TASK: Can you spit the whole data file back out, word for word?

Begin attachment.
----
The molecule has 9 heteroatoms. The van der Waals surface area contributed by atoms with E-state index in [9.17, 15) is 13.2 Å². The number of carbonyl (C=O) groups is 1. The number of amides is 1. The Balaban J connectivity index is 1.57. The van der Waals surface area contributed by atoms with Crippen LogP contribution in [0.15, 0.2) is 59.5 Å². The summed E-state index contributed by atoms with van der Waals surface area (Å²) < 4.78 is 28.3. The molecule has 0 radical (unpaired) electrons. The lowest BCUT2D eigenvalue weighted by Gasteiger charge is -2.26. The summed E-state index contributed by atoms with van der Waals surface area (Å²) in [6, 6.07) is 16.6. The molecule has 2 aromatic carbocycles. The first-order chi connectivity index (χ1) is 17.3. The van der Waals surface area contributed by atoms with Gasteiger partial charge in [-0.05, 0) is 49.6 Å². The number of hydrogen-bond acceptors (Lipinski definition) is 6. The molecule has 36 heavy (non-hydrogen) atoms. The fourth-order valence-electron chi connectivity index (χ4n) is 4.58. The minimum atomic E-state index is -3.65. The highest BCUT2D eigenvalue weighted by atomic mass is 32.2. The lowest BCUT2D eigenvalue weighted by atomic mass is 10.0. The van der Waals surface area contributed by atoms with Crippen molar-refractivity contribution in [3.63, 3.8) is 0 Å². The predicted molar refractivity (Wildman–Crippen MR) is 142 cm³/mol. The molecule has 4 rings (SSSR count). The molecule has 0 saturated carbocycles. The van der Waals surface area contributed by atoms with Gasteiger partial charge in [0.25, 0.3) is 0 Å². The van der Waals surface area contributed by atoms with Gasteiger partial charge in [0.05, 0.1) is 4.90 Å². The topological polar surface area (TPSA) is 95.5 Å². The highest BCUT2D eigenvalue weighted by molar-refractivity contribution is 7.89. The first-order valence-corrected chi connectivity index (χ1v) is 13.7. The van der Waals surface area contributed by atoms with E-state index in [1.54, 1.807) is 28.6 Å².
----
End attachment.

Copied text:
The molecule has 9 heteroatoms. The van der Waals surface area contributed by atoms with E-state index in [9.17, 15) is 13.2 Å². The number of carbonyl (C=O) groups is 1. The number of amides is 1. The Balaban J connectivity index is 1.57. The van der Waals surface area contributed by atoms with Crippen LogP contribution in [0.15, 0.2) is 59.5 Å². The summed E-state index contributed by atoms with van der Waals surface area (Å²) < 4.78 is 28.3. The molecule has 0 radical (unpaired) electrons. The lowest BCUT2D eigenvalue weighted by Gasteiger charge is -2.26. The summed E-state index contributed by atoms with van der Waals surface area (Å²) in [6, 6.07) is 16.6. The molecule has 2 aromatic carbocycles. The first-order chi connectivity index (χ1) is 17.3. The van der Waals surface area contributed by atoms with Gasteiger partial charge in [-0.05, 0) is 49.6 Å². The number of hydrogen-bond acceptors (Lipinski definition) is 6. The molecule has 36 heavy (non-hydrogen) atoms. The fourth-order valence-electron chi connectivity index (χ4n) is 4.58. The minimum atomic E-state index is -3.65. The highest BCUT2D eigenvalue weighted by atomic mass is 32.2. The lowest BCUT2D eigenvalue weighted by atomic mass is 10.0. The van der Waals surface area contributed by atoms with Crippen molar-refractivity contribution in [3.63, 3.8) is 0 Å². The predicted molar refractivity (Wildman–Crippen MR) is 142 cm³/mol. The molecule has 4 rings (SSSR count). The molecule has 0 saturated carbocycles. The van der Waals surface area contributed by atoms with Gasteiger partial charge in [0.25, 0.3) is 0 Å². The van der Waals surface area contributed by atoms with Gasteiger partial charge in [0.05, 0.1) is 4.90 Å². The topological polar surface area (TPSA) is 95.5 Å². The highest BCUT2D eigenvalue weighted by molar-refractivity contribution is 7.89. The first-order valence-corrected chi connectivity index (χ1v) is 13.7. The van der Waals surface area contributed by atoms with E-state index in [1.54, 1.807) is 28.6 Å².